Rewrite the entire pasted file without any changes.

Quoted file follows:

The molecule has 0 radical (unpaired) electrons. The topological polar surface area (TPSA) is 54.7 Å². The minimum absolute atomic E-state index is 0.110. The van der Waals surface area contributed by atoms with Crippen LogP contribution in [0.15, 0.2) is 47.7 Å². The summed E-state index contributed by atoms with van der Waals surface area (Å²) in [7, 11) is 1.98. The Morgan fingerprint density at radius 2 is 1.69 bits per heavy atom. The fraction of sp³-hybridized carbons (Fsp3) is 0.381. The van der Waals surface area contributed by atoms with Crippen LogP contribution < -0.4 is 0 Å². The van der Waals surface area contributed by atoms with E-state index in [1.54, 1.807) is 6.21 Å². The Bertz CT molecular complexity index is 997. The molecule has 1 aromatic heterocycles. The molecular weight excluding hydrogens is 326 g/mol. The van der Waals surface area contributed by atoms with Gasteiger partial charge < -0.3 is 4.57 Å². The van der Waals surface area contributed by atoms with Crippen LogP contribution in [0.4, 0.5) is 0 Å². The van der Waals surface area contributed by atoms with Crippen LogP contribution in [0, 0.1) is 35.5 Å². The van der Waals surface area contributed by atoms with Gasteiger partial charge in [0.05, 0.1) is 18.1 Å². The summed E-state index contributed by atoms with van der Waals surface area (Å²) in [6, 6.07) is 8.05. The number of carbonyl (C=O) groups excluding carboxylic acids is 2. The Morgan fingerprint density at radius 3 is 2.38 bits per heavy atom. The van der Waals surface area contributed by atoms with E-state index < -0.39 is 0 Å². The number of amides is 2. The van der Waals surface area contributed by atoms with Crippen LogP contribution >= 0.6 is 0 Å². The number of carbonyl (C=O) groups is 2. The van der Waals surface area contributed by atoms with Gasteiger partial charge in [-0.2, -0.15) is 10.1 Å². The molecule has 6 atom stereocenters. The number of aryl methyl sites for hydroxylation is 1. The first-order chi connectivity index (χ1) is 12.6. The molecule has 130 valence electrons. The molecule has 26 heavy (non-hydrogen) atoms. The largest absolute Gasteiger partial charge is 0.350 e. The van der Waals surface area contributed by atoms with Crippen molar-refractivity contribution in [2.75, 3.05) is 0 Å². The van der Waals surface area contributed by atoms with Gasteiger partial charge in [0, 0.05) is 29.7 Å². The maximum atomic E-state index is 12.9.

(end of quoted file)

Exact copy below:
The molecule has 0 radical (unpaired) electrons. The topological polar surface area (TPSA) is 54.7 Å². The minimum absolute atomic E-state index is 0.110. The van der Waals surface area contributed by atoms with Crippen LogP contribution in [0.15, 0.2) is 47.7 Å². The summed E-state index contributed by atoms with van der Waals surface area (Å²) in [7, 11) is 1.98. The Morgan fingerprint density at radius 2 is 1.69 bits per heavy atom. The fraction of sp³-hybridized carbons (Fsp3) is 0.381. The van der Waals surface area contributed by atoms with Crippen LogP contribution < -0.4 is 0 Å². The van der Waals surface area contributed by atoms with E-state index in [1.54, 1.807) is 6.21 Å². The Bertz CT molecular complexity index is 997. The molecule has 1 aromatic heterocycles. The molecular weight excluding hydrogens is 326 g/mol. The van der Waals surface area contributed by atoms with Gasteiger partial charge < -0.3 is 4.57 Å². The van der Waals surface area contributed by atoms with Crippen LogP contribution in [0.4, 0.5) is 0 Å². The van der Waals surface area contributed by atoms with Crippen LogP contribution in [0, 0.1) is 35.5 Å². The van der Waals surface area contributed by atoms with Gasteiger partial charge in [0.05, 0.1) is 18.1 Å². The summed E-state index contributed by atoms with van der Waals surface area (Å²) in [6, 6.07) is 8.05. The number of carbonyl (C=O) groups excluding carboxylic acids is 2. The Morgan fingerprint density at radius 3 is 2.38 bits per heavy atom. The van der Waals surface area contributed by atoms with E-state index < -0.39 is 0 Å². The number of amides is 2. The van der Waals surface area contributed by atoms with Crippen LogP contribution >= 0.6 is 0 Å². The number of carbonyl (C=O) groups is 2. The van der Waals surface area contributed by atoms with Gasteiger partial charge in [-0.2, -0.15) is 10.1 Å². The molecule has 6 atom stereocenters. The number of aryl methyl sites for hydroxylation is 1. The first-order chi connectivity index (χ1) is 12.6. The molecule has 130 valence electrons. The molecule has 26 heavy (non-hydrogen) atoms. The largest absolute Gasteiger partial charge is 0.350 e. The van der Waals surface area contributed by atoms with Crippen molar-refractivity contribution in [2.75, 3.05) is 0 Å². The van der Waals surface area contributed by atoms with Gasteiger partial charge in [0, 0.05) is 29.7 Å². The maximum atomic E-state index is 12.9.